“Countries that have younger age structures might not be as hard hit as, say, Italy which is a fairly old country, demographically speaking,” Nuzzo said.
Roughly in the middle of the index with a ranking of 97 was the Middle Eastern country of Iran, which currently has over 27,000 confirmed cases. Iran has rejected outside aid in dealing with the pandemic. Tuesday, the country revoked its previous approval for the humanitarian organization Doctors Without Borders to assist with coronavirus treatment.
“Since the national mobilization for confronting corona is ongoing, and the medical capabilities of Iranian Armed Forces are entirely at its service, Iran does not need hospitals established by foreigners and such presence is irrelevant,” said Iranian Health Minister Alireza Vahabzadeh on Monday.
Nuzzo said that social and political factors, including the efficacy of governments, were also taken into account when creating the index.
“We didn’t just look at the health capacities but also just the general risk environment in countries. That includes just how strong their governments are, whether there’s corruption or other things,” Nuzzo said. “I think if we look at the U.S., maybe there will be areas that the U.S. will lose points in the next time we do the index, but I think a lot of the challenges that we are having are probably due to some of these governance issues—which maybe weren’t apparent the first time we measured, but which may become apparent upon remeasure.”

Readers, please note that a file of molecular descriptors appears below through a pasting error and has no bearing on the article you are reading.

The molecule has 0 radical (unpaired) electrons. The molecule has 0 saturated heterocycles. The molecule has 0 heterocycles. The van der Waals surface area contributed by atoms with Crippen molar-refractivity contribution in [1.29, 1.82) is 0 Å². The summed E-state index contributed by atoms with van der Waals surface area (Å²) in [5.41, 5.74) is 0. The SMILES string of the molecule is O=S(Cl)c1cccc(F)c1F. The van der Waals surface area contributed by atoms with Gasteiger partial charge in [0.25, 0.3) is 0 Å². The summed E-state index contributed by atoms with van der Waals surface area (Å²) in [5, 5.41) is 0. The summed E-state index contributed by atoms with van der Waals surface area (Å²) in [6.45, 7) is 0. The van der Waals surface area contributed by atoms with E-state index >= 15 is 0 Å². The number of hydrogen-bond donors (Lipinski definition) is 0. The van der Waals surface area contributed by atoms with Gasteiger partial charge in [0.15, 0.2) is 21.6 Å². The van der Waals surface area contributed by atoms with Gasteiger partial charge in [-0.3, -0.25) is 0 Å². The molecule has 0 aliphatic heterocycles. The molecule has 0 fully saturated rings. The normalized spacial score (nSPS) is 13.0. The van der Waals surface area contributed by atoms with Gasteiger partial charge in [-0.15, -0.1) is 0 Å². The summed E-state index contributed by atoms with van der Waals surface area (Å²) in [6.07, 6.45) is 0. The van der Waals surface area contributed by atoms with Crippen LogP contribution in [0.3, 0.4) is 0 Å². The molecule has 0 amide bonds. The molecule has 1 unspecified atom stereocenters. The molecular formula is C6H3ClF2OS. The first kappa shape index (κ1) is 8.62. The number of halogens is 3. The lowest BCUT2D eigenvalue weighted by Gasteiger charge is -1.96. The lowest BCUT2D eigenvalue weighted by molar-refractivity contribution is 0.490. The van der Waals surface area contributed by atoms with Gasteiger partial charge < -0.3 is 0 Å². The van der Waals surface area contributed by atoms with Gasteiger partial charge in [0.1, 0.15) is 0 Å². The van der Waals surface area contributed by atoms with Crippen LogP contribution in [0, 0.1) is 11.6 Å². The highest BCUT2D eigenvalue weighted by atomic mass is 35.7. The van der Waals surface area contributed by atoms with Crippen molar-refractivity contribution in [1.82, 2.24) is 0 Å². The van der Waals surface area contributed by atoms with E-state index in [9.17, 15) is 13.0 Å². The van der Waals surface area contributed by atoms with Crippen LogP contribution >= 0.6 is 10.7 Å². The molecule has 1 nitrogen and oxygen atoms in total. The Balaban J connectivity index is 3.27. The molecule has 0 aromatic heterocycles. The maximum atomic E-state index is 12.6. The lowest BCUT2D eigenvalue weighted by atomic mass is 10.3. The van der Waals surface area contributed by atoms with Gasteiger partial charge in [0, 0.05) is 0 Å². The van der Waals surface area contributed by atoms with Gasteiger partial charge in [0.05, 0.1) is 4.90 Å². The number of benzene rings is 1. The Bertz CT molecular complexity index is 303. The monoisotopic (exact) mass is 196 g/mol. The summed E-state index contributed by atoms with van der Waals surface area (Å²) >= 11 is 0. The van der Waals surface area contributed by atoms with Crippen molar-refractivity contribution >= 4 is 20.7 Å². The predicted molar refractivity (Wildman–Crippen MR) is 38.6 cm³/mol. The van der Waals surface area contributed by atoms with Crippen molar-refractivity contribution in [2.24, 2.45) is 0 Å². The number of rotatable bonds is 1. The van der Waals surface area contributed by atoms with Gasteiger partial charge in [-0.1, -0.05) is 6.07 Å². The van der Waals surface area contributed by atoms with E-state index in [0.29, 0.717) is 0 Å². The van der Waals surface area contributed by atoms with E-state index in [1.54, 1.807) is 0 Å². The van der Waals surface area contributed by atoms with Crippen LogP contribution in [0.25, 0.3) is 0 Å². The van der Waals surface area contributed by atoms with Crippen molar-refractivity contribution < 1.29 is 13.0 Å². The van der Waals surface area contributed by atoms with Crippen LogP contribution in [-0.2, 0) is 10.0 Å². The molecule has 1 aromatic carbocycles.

Some countries that ranked poorly on the GHS index, such as Mauritania which came in on the list at No. 157, have a low occurrence of coronavirus. Currently, the country only has two reported cases of COVID-19.
“Just epidemiologically speaking,” Nuzzo said, “I would expect all countries to be hit hard. Some countries may do better, the ones that are able to respond really quickly.”
Nuzzo said she hopes global governments will give more attention to strengthening their health systems in the future.